December 12, 2011
Over the next four years, Beijing wants five regional weather control programmes to increase artificial rain by 10%.
The plan marks a major expansion of China's "weather modification" efforts, deployed for years in Beijing to sometimes mixed results. Cloud-seeding - accomplished by shooting shells or rockets filled with silver iodide particles into promising puffs of white - was instrumental in clearing the smog out of the skies during the 2008 Olympics and has helped relieve the capital from chronic water shortages. But the effort has occasionally gone horribly, and expensively, awry.
Existing weather modification operations in Beijing and the northeastern province of Jilin currently produce 50 billion cubic metres of artificial precipitation, the China Daily said, citing the China Meteorological Administration (CMA). The number could read 280 billion cubic metres if "more effective weather intervention measures are taken," the paper said.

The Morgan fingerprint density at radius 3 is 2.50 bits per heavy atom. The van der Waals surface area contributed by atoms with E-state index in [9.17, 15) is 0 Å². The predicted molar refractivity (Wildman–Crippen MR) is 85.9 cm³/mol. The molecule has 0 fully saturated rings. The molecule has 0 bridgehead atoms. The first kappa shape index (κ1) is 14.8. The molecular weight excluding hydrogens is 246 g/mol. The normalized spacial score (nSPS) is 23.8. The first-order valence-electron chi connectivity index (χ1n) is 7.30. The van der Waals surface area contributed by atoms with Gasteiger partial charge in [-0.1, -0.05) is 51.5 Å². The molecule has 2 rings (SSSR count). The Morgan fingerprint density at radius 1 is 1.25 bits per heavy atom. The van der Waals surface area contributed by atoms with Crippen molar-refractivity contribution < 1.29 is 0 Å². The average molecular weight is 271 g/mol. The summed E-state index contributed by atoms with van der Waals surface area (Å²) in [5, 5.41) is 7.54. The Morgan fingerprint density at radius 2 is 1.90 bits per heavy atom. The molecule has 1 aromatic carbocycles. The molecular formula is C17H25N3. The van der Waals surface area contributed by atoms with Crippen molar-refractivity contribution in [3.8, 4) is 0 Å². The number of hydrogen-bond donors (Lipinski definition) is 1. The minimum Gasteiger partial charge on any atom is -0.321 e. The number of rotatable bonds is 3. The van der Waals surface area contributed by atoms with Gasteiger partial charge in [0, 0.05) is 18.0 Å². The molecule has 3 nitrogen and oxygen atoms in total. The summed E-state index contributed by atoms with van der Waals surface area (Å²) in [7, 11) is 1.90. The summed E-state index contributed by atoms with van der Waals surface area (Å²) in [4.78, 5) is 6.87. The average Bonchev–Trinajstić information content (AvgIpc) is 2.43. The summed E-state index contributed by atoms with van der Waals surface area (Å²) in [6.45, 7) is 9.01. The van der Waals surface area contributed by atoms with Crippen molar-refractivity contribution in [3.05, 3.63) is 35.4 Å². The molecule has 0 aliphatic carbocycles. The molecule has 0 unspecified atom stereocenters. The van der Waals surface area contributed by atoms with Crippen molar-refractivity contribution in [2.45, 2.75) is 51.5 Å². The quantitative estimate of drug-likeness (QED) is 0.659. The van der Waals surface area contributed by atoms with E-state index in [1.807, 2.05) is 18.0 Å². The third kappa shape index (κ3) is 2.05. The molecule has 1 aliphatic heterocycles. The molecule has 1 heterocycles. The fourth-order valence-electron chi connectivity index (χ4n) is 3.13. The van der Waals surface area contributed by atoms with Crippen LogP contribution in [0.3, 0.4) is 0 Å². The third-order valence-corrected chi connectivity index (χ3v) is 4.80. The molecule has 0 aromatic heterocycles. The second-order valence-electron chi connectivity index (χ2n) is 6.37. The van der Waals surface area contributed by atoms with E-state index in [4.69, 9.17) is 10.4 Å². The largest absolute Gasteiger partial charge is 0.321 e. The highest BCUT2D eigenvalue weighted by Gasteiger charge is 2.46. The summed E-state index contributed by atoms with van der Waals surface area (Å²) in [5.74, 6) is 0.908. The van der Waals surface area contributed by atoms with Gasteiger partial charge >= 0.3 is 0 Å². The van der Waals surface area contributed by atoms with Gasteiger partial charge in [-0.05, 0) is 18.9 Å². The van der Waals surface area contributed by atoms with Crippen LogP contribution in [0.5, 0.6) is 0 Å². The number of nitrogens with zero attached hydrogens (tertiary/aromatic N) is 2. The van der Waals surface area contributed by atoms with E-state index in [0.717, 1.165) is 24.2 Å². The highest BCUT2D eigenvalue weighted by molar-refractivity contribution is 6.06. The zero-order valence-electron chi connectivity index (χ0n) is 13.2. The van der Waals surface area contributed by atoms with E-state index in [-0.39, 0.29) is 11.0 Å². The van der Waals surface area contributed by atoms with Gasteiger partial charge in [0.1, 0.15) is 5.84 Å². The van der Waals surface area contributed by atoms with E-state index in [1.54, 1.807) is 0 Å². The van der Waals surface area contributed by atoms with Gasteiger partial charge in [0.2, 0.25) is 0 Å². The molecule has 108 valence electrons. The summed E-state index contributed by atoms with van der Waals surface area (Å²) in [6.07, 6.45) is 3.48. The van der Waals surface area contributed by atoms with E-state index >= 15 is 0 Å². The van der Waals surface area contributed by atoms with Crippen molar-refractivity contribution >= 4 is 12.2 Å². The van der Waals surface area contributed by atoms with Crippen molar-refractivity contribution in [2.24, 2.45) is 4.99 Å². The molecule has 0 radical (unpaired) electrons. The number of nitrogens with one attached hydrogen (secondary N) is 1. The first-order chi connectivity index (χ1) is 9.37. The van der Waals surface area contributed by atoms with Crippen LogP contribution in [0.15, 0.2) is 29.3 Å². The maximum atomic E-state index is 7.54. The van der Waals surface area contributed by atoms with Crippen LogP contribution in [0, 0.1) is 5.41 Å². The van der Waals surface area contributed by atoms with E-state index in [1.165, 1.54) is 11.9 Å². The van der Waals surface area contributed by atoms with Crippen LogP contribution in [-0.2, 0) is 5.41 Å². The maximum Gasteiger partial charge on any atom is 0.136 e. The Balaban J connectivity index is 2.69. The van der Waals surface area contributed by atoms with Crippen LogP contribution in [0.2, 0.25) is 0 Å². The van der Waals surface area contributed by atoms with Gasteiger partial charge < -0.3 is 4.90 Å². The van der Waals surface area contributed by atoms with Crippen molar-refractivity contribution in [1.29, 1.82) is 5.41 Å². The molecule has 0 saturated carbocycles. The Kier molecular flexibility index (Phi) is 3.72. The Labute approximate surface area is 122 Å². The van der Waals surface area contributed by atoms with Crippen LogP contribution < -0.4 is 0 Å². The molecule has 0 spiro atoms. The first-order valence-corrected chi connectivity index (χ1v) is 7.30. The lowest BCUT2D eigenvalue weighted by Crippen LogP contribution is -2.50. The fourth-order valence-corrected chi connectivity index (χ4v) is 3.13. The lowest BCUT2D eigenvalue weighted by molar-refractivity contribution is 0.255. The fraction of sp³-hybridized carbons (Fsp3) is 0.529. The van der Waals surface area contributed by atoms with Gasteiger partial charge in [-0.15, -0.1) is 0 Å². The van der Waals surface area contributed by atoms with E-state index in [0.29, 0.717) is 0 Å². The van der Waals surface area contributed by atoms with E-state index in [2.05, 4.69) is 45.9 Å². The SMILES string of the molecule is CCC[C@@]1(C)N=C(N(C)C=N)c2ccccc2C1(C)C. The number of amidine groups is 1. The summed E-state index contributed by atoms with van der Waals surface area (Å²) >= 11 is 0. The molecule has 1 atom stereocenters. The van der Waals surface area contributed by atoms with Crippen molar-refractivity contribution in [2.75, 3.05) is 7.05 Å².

"Because clouds are boundless, weather control is boundless," CMA official Zheng Jiangping said.
The paper said the new rainmaking programmes would be established in the northwest, south, southwest and north but added that specifics of the plan had yet to be set. The programme was expected to cost roughly RMB1 billion (US$157 million) according to an earlier China Daily report.
Although the techniques used to marshal the weather are modern, the ambition itself is as old as, well, the Mandate of Heaven. One of Beijing's most famous landmarks, the Temple of Heaven, was built so that Qing Dynasty emperors would have a place to beseech higher powers for plentiful rain and good harvests.
Appropriately, the latest goals for rainmaking are linked to Beijing's aim of maintaining annual grain yield at about 550 million tonnes through 2020.
While poor harvests as a result of dry weather were often the political death-knell for emperors of yore, the current rulers have been luckier. They just posted a bumper harvest for an eighth year running, breaking all manner of convention in an industry that usually sees one bad year alternate with two or three successive bumpers.
Amid questions over how long China can keep up that level of grain production, the Communist Party doesn't appear to be taking any chances with its own mandate.